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If you’re concerned about driving in slippery conditions or if you want to venture off the paved roads on your next adventure, you’ve considered buying (or you already have) an all-wheel drive (AWD) or four-wheel drive (4WD) vehicle. 

While both systems provide power to the front and rear wheels, the mechanics of how they work and their differences are the subject of a different article. This one is about the transfer case, a term you’ve likely heard associated with AWD and 4WD SUVs, cars, and pickup trucks. What does the transfer case do and will you find it on every car?

A mechanic working on cars in his auto shop.
Mechanics work with a pickup trucks in an auto repair shop | SERGEI SUPINSKY/AFP via Getty

What is a transfer case, and what does it do?

A transfer case takes input from a vehicle’s transmission and splits it into two drivelines through a series of internal gears and chain drives. While some transfer cases feature a single 1:1 gear ratio that transfers transmission-provided torque to the driveline unchanged, others provide two user-selectable gear ratios.

The second gear, often labeled 4-Low or something similar takes the provided torque and multiplies it by spinning the driveline output slower than the transmission input. While the amount of multiplication varies depending on the transfer case design, 4:1 is a common ratio. 

For example, in a 4:1 torque multiplication, the transmission input shaft spins four times to the output shaft’s single revolution. 

MotorTrend says In AWD or full-time 4WD systems, the two drivelines provide power to the front and rear differentials all the time but don’t mechanically lock together. This lack of mechanical lock allows enough driveline flexibility to make tight turns into parking spaces while still providing traction to all four tires when encountering a surprise slick spot.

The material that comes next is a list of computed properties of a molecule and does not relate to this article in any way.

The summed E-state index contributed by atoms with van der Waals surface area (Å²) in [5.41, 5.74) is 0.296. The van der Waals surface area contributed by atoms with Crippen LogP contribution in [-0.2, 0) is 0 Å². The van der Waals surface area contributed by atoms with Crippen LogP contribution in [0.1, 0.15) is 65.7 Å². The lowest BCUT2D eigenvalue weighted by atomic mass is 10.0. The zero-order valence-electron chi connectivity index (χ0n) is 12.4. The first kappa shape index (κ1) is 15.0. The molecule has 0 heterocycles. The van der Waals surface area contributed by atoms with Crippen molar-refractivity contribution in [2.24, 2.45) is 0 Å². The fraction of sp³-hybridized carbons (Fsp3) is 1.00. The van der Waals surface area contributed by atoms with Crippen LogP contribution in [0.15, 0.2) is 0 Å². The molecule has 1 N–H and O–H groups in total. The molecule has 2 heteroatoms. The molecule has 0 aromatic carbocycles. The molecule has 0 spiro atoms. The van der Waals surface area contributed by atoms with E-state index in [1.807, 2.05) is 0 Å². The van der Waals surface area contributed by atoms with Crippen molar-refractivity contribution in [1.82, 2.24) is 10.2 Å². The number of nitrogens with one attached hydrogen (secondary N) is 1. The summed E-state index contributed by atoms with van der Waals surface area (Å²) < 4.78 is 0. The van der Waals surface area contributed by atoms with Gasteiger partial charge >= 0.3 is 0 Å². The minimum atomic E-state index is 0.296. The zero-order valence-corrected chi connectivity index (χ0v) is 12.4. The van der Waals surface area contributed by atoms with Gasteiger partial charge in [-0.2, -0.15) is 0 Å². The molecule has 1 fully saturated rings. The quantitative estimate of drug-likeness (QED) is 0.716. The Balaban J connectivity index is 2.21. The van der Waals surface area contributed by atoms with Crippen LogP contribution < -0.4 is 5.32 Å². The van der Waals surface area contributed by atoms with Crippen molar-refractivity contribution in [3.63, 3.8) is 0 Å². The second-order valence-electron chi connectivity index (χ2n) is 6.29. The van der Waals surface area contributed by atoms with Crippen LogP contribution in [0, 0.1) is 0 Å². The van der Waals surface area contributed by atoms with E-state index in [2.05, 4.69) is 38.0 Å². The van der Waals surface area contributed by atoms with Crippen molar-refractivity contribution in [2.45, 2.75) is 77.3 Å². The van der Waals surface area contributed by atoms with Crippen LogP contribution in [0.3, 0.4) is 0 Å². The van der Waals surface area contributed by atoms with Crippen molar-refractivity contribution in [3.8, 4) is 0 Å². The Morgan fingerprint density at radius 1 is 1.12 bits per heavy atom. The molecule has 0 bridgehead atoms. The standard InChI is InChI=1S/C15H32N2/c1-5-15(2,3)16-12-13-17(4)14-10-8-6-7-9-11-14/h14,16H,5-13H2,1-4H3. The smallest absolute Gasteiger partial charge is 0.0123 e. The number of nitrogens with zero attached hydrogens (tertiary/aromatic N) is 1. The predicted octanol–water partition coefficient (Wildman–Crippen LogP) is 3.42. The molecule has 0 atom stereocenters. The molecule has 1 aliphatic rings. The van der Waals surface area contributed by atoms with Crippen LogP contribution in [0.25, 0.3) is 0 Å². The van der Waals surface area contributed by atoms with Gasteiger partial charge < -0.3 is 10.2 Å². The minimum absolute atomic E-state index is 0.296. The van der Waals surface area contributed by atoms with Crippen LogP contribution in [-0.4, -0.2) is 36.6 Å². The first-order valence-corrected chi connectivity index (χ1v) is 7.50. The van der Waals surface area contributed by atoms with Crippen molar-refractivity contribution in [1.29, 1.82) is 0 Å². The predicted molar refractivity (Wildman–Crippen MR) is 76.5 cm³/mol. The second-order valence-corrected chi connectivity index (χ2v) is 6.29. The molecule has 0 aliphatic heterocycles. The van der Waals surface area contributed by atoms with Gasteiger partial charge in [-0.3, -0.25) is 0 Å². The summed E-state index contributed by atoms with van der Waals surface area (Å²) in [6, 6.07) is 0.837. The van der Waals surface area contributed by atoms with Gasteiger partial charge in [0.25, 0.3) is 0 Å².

In part-time 4WD systems, the transfer case usually operates in 2-Wheel-High mode. When in 2-Wheel-High, the drivetrain operates like any other two-wheel drive vehicle, reduces component wear, and offers improved fuel efficiency. 

Shifting into 4-High engages the transfer case gears to provide power to wheels not usually under power, locking the front and rear drivelines together and selecting 4-Low allows more 4WD torque at slower speeds. 

Methods for shifting a transfer case vary among vehicles. Many systems employ an electronic shift knob or button mounted on the dash or center console that activates an electronic solenoid to engage the transfer case gears. Other systems have a lever near the floor close to the driver’s seat that manually shifts the transfer case into the desired gear. 

Do all cars use a transfer case?

No, not all cars use a transfer case. Only cars, pickup trucks, and SUVs with AWD or 4WD use a transfer case. The exception is AWD electric vehicles (EVs) that use auxiliary electric motors to power front and rear wheels instead of employing transfer cases. 

What types of vehicles have a transfer case?


Is a Manual Transmission Cheaper to Repair and Maintain Than an Automatic?

As AWD and 4WD become more prevalent in mainstream vehicles, many cars, SUVs, and pickup trucks have transfer cases. While any drive type other than front-wheel or rear-wheel drive is optional on most cars that feature additional drive types, all Subaru vehicles come standard with AWD

In addition, pickup trucks and SUVs offer the most models with part-time 4WD systems and drivelines strong enough for any offroad activity beyond a maintained road.